Belfast Telegraph

Contingency planning now could end up saving your business tomorrow

By Ian Davison, manager of recovery and reorganisation at Grant Thornton

It's time to face facts - the Northern Ireland economy is at a crossroads. The key drivers that dictate whether our economy stagnates or grows have never been so volatile. Even prior to the results of the Brexit referendum, the Northern Ireland economy was not on solid ground. It was heavily unbalanced, with far too much reliance on our crippled public sector and unsustainable consumer borrowing.

So, what are the challenges facing businesses in Northern Ireland as a result?

Businesses have had a tough 10 years. Many have struggled over this period, with simply keeping their heads above water being their primary objective.

Typically, these businesses are servicing pre-2007 bank debt in an interest-only capacity. Record low interest rates have allowed this to occur for such a prolonged period.

Should interest rates rise to normalised levels (the Bank of England base rate, and predecessors in name, averaged 4.6% since 1990), these businesses will likely be unable to meet their new interest repayment requirements and thus default on their loans.

This will lead to an increase in Northern Ireland businesses entering insolvency processes.

In addition, consumer borrowing is not sustainable. Recent statistics showed an average household in Northern Ireland owes £13,000 of unsecured debt. This is unsustainable for an economy where the average salary is £18,000. This growth in consumer borrowing has been fuelled by the availability of cheap credit, driven by record low interest rates. If interest rates rise, so will monthly repayment levels and consumers will have less disposable income available to spend in Northern Ireland businesses.

Another key challenge will be our border in a post-Brexit world. Our future trade relationships with Europe will be key for Northern Ireland businesses.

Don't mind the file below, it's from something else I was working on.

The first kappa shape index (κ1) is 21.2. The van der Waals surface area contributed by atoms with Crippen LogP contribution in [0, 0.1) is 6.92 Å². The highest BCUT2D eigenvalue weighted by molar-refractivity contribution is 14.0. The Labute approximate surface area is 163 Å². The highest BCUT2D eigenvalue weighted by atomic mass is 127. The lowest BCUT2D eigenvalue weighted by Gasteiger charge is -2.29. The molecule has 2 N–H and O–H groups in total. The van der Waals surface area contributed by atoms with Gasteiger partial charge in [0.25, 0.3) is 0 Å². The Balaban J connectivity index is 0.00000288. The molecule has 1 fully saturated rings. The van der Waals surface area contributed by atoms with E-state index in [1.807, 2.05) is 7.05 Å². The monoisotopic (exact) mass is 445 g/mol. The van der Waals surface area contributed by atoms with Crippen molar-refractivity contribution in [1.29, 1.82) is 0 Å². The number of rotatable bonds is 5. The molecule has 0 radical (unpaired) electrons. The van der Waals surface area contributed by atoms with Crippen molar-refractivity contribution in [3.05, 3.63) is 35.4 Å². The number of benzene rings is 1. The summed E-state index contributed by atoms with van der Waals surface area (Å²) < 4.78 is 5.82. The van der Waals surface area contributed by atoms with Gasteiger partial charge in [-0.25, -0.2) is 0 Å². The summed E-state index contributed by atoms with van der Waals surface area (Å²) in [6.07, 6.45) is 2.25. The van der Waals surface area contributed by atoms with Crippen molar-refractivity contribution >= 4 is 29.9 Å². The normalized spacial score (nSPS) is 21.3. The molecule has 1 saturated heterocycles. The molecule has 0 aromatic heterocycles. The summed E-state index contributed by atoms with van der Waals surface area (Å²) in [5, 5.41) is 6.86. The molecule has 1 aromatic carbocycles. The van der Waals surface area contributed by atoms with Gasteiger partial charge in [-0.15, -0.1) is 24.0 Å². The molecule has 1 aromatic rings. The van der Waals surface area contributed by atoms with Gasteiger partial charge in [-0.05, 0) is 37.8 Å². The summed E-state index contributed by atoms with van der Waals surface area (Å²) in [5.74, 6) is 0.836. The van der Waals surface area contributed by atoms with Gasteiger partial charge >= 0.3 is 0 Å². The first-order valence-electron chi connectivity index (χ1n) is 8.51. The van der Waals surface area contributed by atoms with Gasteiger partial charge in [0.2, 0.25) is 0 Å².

The vast majority have some trade with the Republic of Ireland or wider Europe.

Our importers have seen costs rise by at least 10% post-referendum - when margins are already tight, this additional cost can be crippling. Yes, our exporters have benefited from the weakness of sterling and are now 10% more attractive from a cost point of view to their customers; however, this is with a tariff-free border. How sustainable would this advantage be if customs controls and border tariffs are introduced?

The final contributing factor to the challenges of Brexit is the dysfunctional political environment within Northern Ireland.

Now more than ever, Northern Ireland businesses need a local voice, a body with the legislative authority to lobby for what businesses need, especially given our unique position of having a land border with the Republic of Ireland.

It is a cliché, but the only thing Northern Ireland businesses can be certain of over the next few years will be uncertainty, therefore now is the time for businesses to act.

They need to prepare for the aforementioned eventualities, take an honest and hard look at their business model and consider what they need to do to survive over the next few years.

Contingency planning now, could save your business tomorrow.

For further information or advice, Ian Davison can be contacted at Grant Thornton (NI) LLP specialises in audit, tax and advisory services

Belfast Telegraph